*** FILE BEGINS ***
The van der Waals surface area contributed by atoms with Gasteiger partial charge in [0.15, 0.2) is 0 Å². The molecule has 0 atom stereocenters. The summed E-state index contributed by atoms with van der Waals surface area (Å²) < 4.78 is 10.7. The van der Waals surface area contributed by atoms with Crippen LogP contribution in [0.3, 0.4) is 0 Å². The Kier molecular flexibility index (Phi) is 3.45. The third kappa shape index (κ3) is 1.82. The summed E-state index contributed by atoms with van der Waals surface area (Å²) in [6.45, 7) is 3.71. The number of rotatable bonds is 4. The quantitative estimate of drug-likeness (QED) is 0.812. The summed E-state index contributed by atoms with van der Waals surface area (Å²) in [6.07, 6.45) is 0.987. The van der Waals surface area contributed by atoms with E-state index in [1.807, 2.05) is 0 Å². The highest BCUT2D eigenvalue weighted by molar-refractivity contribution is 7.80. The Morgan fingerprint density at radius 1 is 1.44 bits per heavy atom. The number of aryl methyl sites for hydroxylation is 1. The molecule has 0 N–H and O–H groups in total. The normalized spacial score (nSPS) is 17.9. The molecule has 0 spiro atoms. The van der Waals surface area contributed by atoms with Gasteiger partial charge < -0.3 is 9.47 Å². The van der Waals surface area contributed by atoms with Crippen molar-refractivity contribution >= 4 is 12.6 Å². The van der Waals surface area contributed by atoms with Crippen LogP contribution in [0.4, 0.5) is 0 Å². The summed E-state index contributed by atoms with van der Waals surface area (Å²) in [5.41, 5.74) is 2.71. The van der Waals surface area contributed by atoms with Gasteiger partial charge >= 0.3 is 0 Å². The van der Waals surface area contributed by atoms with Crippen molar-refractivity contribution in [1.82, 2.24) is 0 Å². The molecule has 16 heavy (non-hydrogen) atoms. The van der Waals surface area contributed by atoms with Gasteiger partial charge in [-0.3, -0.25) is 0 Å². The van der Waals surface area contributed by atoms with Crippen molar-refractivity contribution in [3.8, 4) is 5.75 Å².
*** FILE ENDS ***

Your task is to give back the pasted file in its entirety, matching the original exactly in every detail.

The van der Waals surface area contributed by atoms with Gasteiger partial charge in [0.15, 0.2) is 0 Å². The molecule has 0 atom stereocenters. The summed E-state index contributed by atoms with van der Waals surface area (Å²) < 4.78 is 10.7. The van der Waals surface area contributed by atoms with Crippen LogP contribution in [0.3, 0.4) is 0 Å². The Kier molecular flexibility index (Phi) is 3.45. The third kappa shape index (κ3) is 1.82. The summed E-state index contributed by atoms with van der Waals surface area (Å²) in [6.45, 7) is 3.71. The number of rotatable bonds is 4. The quantitative estimate of drug-likeness (QED) is 0.812. The summed E-state index contributed by atoms with van der Waals surface area (Å²) in [6.07, 6.45) is 0.987. The van der Waals surface area contributed by atoms with E-state index in [1.807, 2.05) is 0 Å². The highest BCUT2D eigenvalue weighted by molar-refractivity contribution is 7.80. The Morgan fingerprint density at radius 1 is 1.44 bits per heavy atom. The number of aryl methyl sites for hydroxylation is 1. The molecule has 0 N–H and O–H groups in total. The normalized spacial score (nSPS) is 17.9. The molecule has 0 spiro atoms. The van der Waals surface area contributed by atoms with Gasteiger partial charge < -0.3 is 9.47 Å². The van der Waals surface area contributed by atoms with Crippen molar-refractivity contribution >= 4 is 12.6 Å². The van der Waals surface area contributed by atoms with Crippen LogP contribution in [0.4, 0.5) is 0 Å². The summed E-state index contributed by atoms with van der Waals surface area (Å²) in [5.41, 5.74) is 2.71. The van der Waals surface area contributed by atoms with Gasteiger partial charge >= 0.3 is 0 Å². The van der Waals surface area contributed by atoms with Crippen molar-refractivity contribution in [1.82, 2.24) is 0 Å². The molecule has 16 heavy (non-hydrogen) atoms. The van der Waals surface area contributed by atoms with Gasteiger partial charge in [-0.3, -0.25) is 0 Å². The van der Waals surface area contributed by atoms with Crippen molar-refractivity contribution in [3.8, 4) is 5.75 Å².